By Caleb Meredith and Andrew Wang

Airtable’s codebase follows an ethos of continual evolution. We’re unafraid of ripping out old code when it no longer meets our needs or introducing new technologies and patterns to reflect the current state of the art. Today, we’re going to provide an overview of some of the step-change moments in the history of our codebase, and dive deep into the largest of these changes: our migration to TypeScript. We’re also open-sourcing some of the tools we used to pull off this migration successfully.

Let there be light

This story starts at the very beginning, with the genesis commit…

Pick the programming language you know best. I’ll pick JavaScript. Now imagine every value you could create in that language. Yes, every value.

In JavaScript, you’d have numbers like 0, 1, -42, and 3.14. You’d have strings like the empty string "" or the classic "Hello, World!". You’d have objects like {id: 7, name: "Kate"} or {props: {...}, state: {...}} if you’re a React developer. You’d have functions like function add(a, b) { return a + b } or event => this.handleChange(

That’s a lot of values. An infinite amount of values.

This is the set of all values for…

Over the last year, the Flow team has been slowly auditing and improving all the possible error messages generated by the type checker. In Flow 0.66 we’re excited to announce a new error message format designed to decrease the time it takes you to read and fix each bug Flow finds.

Source: Dmitry Boldyrev

The images in this blog post are of Flow’s new CLI renderer, designed by Lee Byron. Lee graciously offered to design an updated CLI renderer when I introduced him to the new error message format.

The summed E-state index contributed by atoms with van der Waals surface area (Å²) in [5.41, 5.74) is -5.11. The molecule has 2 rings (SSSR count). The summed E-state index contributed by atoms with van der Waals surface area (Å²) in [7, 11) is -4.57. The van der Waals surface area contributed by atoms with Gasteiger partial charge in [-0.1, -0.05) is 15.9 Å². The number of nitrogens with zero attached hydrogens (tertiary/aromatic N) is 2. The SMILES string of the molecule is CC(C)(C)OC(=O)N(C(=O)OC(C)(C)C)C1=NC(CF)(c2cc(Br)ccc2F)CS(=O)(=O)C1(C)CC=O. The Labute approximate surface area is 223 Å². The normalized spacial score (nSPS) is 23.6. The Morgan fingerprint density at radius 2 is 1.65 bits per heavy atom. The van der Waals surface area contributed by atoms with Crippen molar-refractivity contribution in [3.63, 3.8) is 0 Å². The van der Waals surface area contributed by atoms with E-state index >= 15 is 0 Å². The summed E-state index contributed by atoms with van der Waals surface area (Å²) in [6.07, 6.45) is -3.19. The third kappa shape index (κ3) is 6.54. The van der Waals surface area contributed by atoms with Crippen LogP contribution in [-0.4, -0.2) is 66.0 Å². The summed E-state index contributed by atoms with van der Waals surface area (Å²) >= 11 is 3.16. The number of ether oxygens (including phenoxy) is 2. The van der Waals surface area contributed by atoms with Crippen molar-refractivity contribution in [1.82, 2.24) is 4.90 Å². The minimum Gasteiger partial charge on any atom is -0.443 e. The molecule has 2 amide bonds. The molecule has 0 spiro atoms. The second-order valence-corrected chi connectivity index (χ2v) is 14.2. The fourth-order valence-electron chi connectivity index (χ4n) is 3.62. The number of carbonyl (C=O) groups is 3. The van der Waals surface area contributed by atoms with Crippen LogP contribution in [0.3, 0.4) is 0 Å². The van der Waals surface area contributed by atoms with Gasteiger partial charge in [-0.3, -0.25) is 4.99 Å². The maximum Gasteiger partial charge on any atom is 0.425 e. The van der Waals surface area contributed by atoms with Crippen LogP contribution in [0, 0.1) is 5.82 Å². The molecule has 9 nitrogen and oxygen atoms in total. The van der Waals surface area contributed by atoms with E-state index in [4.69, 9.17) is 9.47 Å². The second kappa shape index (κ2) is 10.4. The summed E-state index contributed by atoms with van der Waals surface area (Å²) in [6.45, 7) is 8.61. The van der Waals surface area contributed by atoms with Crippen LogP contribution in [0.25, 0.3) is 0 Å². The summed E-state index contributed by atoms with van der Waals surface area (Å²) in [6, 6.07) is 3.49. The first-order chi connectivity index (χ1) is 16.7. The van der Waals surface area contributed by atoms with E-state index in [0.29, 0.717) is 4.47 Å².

What makes an error?

Flow’s type system is structural and allows for thorough type inference. …

Learn what some of the unexpected costs of GraphQL non-null fields are.

In the GraphQL type system all types are nullable by default. This means that a type like Int can take any integer (1, 2, etc.) or null which represents the absence of any value. However, the GraphQL type system allows you to make any type non-null which means that the type will never produce a null value. When using a non-null type there will always be a value. A GraphQL non-null field is a GraphQL field where the type is non-null.

Non-null fields in GraphQL may seem great at first, after all they guarantee that you will always have a…

The first version of Flow support for React was a magical implementation of React.createClass(). Since then, React has evolved significantly. It is time to rethink how Flow models React.

In Flow 0.53.0 we are changing how Flow models React and in doing this we can provide better types for higher-order components, strict typing for React children, and fixes for a host of bugs in Flow’s React support.

The biggest change we are making is to modify how you define React class components. From version 0.53.0 and on, the React.Component class will take two type arguments, Props and State (as opposed…